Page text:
What You Need To Know About Unfair Dismissal – A Legal Overview

Being dismissed from work is rarely amicable. You are almost certain to have feelings of injustice and bitterness.

What You Need To Know About Unfair Dismissal – A Legal Overview

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Being dismissed from work is rarely amicable. You are almost certain to have feelings of injustice and bitterness. In the majority of cases, however, the action of dismissal is perfectly legal. But, there are situations in which you are considered to have been “unfairly dismissed”, and this is against the law.


What is unfair dismissal?

Unfair dismissal occurs when you are sacked without good reason, or when your employer does not follow a reasonable process beforehand. You normally have to have worked for the employer for a certain period to be protected from unfair dismissal (one year if you started before 6th April 2012; two years if you started later).


For what reasons can you be dismissed?

The reason must be a “substantial” one and the decision to dismiss you must have been reasonable in the circumstances. Substantial reasons could include those related to your behaviour, your capability for the job, or due to redundancy.

Some reasons for dismissal are automatically unfair. There are when the employer has unlawful discriminated against you - for family reasons like pregnancy or taking parental leave, for participation in trade unions, or because you tried to enforce legal rights such as the minimum wage. In this case you can take action for unfair dismissal regardless of how long you worked for the employer.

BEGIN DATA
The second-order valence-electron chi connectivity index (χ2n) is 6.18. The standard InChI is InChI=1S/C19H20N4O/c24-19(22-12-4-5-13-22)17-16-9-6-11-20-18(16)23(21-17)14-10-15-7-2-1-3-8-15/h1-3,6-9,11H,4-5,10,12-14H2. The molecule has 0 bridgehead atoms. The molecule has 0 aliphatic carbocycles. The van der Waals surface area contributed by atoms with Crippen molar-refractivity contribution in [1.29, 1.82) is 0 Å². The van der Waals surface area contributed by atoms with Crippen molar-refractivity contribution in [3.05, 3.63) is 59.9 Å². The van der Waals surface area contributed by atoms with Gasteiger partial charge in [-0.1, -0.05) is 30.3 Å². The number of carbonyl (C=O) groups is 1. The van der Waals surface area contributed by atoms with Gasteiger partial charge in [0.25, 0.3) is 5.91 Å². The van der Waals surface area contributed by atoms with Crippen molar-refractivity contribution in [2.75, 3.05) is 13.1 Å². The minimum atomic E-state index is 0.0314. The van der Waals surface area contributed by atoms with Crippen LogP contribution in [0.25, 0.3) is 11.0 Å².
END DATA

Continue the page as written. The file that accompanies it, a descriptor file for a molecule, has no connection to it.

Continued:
What steps must your employer take before dismissing you?

They must follow a fair and reasonable process. What is considered a fair process depends on circumstances including the reason for your dismissal, the severity of your misconduct or poor performance where applicable, and your disciplinary history. Your employer might, for example, be expected to give you a formal warning before resorting to dismissal, or to help you improve your performance. You should be treated in a way consistent with the employer’s policy and practice in disciplinary issues.


Acas (the Advisory Conciliation and Arbitration Service) produce a Disciplinary and Grievance Procedures Code of Practice for employers. Whilst employers are not legally required to follow this, it might be taken into account by courts in deciding whether you have been dismissed fairly.


What if you have been unfairly dismissed?

You can take legal action against your former employer at the Employment Tribunal. It is important not to delay this as there is a time limit of three months minus one day from the date of dismissal.

The Tribunal can order your employer to take you back, but it is more common to award compensation. This consists of basic compensation (maximum £13,500, depending on your age, salary and the period of employment); and the compensatory award (up to £74,200 depending on your lost earnings as a result of being dismissed).


In practice, both you and your former employer will probably want to avoid the cost, time and stress of court action and most unfair dismissal cases are settled out of court.


Being unfairly dismissed can be a traumatic and stressful experience. Fortunately there are a number of bodies who can help you including the Citizens Advice Bureau, Acas and your trade union. If you have to take legal action against your former employer it is strongly advisable to consult an employment solicitor.


If you’d like to learn more about unfair dismissal and how to make an unfair dismissal claim, visit Contact Law by clicking the logo:









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